How Ink Is Made

••• ink parchment and pen 2 image by Lauren Ingro from

According to the Cornell Center for Material Research (CCMR) inks are colored liquids that have been in use since the inception of writing and drawing and are used to write or print on surfaces. The most important part of the ink-making process is the dye or pigment that gives ink its color.

Dyes and Pigments

In the process of making ink, the two most important factors are the dye and the pigment. CCMR claims that dyes are colored materials that dissolve in the ink. Pigments, on the other hand, are materials used in ink that must be ground into a fine powder or it is possible that they can settle or separate from the ink.

Other Ingredients

While dyes, pigments or both are used to give ink its color properties, CCMR claims that the coloring ingredient is mainly mixed with water; however, it is not uncommon for the coloring agents to be set in alcohol or other chemicals depending on the intended use of the ink.


The process of making ink has changed little since its inception. For example, CCMR claims that all components are placed in a large pot or vat that is often heated. Next, the mixture is heated until it is blended together in one smooth liquid. In addition, CCMR states that sometimes ink is filtered through a screen or other device to ensure there is no separation or lumps remaining that could clog or interfere with the ink's intended purpose.


CCMR suggests that ink has been a part of human history even before writing began. For example, cave drawings in prehistoric times would not have been possible without a dye or pigment base. The first dyes and pigments were made out of plants and minerals such as fruit and vegetable juices. Ancient inks were also made from animal parts or excretions from squid and octopus and the blood from shellfish.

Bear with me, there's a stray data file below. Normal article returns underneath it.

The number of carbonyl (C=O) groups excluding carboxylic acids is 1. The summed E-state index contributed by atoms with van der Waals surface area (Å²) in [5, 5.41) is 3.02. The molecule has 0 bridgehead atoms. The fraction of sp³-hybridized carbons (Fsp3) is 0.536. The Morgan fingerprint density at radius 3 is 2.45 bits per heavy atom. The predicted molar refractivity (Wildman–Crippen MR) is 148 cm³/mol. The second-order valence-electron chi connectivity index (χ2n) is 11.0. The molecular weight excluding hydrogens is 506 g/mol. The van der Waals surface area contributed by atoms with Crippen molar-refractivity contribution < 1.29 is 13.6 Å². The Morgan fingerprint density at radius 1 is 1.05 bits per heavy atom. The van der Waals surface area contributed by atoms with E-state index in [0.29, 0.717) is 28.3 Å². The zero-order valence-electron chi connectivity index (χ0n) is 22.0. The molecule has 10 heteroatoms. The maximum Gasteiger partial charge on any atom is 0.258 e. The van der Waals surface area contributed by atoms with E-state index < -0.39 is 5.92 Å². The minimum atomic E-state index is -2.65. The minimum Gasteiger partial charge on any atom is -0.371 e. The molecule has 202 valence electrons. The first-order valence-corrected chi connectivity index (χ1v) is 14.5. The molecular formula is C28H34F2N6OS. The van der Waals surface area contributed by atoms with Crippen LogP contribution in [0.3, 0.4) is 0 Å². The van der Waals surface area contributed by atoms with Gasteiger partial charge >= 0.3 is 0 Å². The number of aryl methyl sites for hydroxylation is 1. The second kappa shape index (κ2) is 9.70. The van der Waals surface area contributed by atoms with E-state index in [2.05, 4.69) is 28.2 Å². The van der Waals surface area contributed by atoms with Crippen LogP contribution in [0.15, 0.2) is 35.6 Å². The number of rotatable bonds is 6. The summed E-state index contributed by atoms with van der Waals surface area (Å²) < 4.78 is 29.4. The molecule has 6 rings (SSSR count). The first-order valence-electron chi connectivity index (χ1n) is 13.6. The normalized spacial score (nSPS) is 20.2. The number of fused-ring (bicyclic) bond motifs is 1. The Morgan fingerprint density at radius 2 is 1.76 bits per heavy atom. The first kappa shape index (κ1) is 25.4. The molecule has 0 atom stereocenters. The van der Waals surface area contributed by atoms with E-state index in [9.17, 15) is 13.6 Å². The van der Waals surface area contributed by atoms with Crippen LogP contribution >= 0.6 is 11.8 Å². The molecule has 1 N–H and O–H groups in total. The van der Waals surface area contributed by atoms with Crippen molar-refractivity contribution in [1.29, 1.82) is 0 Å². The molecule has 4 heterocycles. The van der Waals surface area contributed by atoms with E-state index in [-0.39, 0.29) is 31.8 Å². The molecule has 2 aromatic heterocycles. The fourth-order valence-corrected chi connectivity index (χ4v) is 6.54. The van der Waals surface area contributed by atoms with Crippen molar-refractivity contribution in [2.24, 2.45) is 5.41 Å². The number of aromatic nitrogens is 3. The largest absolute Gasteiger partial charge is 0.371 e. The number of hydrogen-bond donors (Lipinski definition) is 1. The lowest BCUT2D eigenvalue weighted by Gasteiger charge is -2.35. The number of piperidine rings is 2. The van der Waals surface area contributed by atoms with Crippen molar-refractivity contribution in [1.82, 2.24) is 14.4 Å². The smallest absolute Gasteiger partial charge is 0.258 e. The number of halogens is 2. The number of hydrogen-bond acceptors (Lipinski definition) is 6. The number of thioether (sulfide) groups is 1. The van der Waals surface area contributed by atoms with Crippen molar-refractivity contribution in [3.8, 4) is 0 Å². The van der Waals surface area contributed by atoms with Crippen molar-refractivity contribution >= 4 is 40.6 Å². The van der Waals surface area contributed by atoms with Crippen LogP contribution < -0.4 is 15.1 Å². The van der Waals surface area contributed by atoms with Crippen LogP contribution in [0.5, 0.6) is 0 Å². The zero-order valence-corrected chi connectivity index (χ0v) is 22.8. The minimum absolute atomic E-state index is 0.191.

Modern Uses

Modern ink is classified into two categories: printing inks and writing inks. While a great deal of modern ink is synthetic, ink is currently used to fill pens and to make books and newspapers. Ink is found everywhere in modern life from the currency we use printed with ink to cereal boxes in stores and printed advertisements.


About the Author

Since 2006, Michael Adkins has written and published short stories in magazines and literary journals such as "Dragon Magazine," "Aurora" and "Appalachian Heritage." He also has written two screenplays registered with the Writers Guild of America, East. Adkins has a Master of Arts in English composition from Eastern Kentucky University.

Photo Credits

  • ink parchment and pen 2 image by Lauren Ingro from